It's been a few days since I've blogged primarily because I didn't feel like I have much to share but also because we've been a little on the busy side. I took my (almost) 2 year old to the movies Friday for his first real movie in a theater to see Planes: Fire and Rescue. I was a little nervous because he is so unpredictable right now. He's an incredible kid...we are blessed...but you just never really know how he's going to act in public. But, we went with a friend and her little boy. I thought worst thing that could happen was that I'd waste about $15 ...which, if you know me, can slightly make me cringe because I've been in quite the cheap-o stage lately. haha
But, he was a PERFECT angel and even fell asleep the last 20 minutes. To make it even better, we changed his bed to a toddler bed yesterday. I thought we'd have a pretty eventful night with him not wanting to stay in bed. To ease my nerves, I locked and put a gate at his door since he has recently learned how to unlock doors. (Judge me. But you won't see me on the news with my kid wandering the streets!) He was PERFECT. We put him in bed like normal, he cried for about 3 minutes, never trying to get up, and went straight to sleep and slept til about 8 a.m. He's a pretty awesome kid. Praise God!
Getting ready for bed!
In the movie.
Okay, enough about my sweet baby.
I was reminded about a resource I created this year with my Pre-AP Algebra 2 kiddos by reading Mrs. Reilly's blog about error analysis. This is a strategy that I started implementing this year for the first time with my kiddos. I have been so impressed with how much it really challenges kids to think.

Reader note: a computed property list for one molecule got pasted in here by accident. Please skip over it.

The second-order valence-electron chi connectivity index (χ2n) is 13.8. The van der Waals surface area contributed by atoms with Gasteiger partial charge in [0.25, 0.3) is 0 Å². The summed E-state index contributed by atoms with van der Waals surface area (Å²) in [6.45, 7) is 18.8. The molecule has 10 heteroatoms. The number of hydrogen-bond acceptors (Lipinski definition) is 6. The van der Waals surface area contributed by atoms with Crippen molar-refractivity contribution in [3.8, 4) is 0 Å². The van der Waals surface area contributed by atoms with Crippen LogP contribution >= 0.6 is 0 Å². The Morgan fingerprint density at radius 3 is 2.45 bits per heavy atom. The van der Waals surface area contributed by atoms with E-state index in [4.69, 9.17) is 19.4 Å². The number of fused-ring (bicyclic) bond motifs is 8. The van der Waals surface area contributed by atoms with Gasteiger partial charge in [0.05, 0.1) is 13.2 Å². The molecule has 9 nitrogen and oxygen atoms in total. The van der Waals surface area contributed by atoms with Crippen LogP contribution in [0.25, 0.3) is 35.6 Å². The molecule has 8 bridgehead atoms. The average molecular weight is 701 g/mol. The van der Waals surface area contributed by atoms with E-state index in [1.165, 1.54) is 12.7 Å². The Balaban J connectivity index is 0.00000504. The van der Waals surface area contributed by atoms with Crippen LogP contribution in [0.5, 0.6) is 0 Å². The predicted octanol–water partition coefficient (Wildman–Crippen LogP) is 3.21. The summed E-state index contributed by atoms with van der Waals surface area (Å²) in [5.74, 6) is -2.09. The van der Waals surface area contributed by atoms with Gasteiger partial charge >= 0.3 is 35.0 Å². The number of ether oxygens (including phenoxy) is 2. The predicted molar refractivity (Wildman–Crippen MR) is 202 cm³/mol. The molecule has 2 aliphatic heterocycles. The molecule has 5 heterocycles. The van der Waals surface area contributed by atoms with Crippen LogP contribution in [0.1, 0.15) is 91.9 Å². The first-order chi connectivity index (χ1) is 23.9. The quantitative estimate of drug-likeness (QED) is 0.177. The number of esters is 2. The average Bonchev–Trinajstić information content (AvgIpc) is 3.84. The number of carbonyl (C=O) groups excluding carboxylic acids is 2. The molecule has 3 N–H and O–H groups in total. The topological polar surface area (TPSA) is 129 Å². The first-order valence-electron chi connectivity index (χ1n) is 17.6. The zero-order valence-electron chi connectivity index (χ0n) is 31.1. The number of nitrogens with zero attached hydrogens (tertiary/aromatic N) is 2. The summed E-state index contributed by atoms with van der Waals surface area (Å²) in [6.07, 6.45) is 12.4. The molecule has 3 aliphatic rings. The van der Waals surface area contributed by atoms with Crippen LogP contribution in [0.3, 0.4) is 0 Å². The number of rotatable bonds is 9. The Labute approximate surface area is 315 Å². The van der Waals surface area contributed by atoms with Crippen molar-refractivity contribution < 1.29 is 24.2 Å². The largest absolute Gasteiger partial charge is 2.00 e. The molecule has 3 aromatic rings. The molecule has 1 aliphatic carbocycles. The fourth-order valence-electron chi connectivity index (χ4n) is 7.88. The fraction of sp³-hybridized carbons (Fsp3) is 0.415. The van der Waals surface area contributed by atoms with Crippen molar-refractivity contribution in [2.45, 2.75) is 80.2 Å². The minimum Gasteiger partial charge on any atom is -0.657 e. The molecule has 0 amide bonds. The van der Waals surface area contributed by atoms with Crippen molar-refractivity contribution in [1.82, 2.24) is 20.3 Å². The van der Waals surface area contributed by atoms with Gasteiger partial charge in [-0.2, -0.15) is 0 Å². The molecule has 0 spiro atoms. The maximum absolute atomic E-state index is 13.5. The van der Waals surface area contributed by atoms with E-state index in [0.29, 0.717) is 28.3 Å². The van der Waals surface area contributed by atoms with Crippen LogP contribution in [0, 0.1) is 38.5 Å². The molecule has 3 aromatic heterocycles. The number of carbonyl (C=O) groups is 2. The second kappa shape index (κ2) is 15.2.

When I taught my unit on rationals, I have my kids take a quiz using error analysis on operations of rationals. The whole unit, I watched frequent mistakes kids would make and took note. Then, I used these mistakes on the quiz. I worked it as they would with the mistakes, had them explain what the error was, and then had them correct the mistake to find a correct solution. I was surprised by how much this challenged my kids. Even the smartest students struggled to put into words where the mistake was. Even the types of mistakes I used that they were so accustomed to making before really tricked them at times. (Insert evil teacher laugh here). Overall, I was pleased with the outcomes and plan to do more of this stuff next year. I love it.
I plan to look back over my mistakes on the quiz and see if I need to make any changes. If you see any "errors" (haha, ones that were not intentional), let me know!
I do need to re-consider my approach to teaching adding and subtracting rational functions. I have researched and tried so many different things and nothing quite demonstrates the concept to the kids like I really want them to. They still struggle with this concept so much. If y'all have ANYTHING to help with this concept, please let me know! I am open to anything!
Have a blessed Sunday!
(3 1/2 days til TMC '14!!)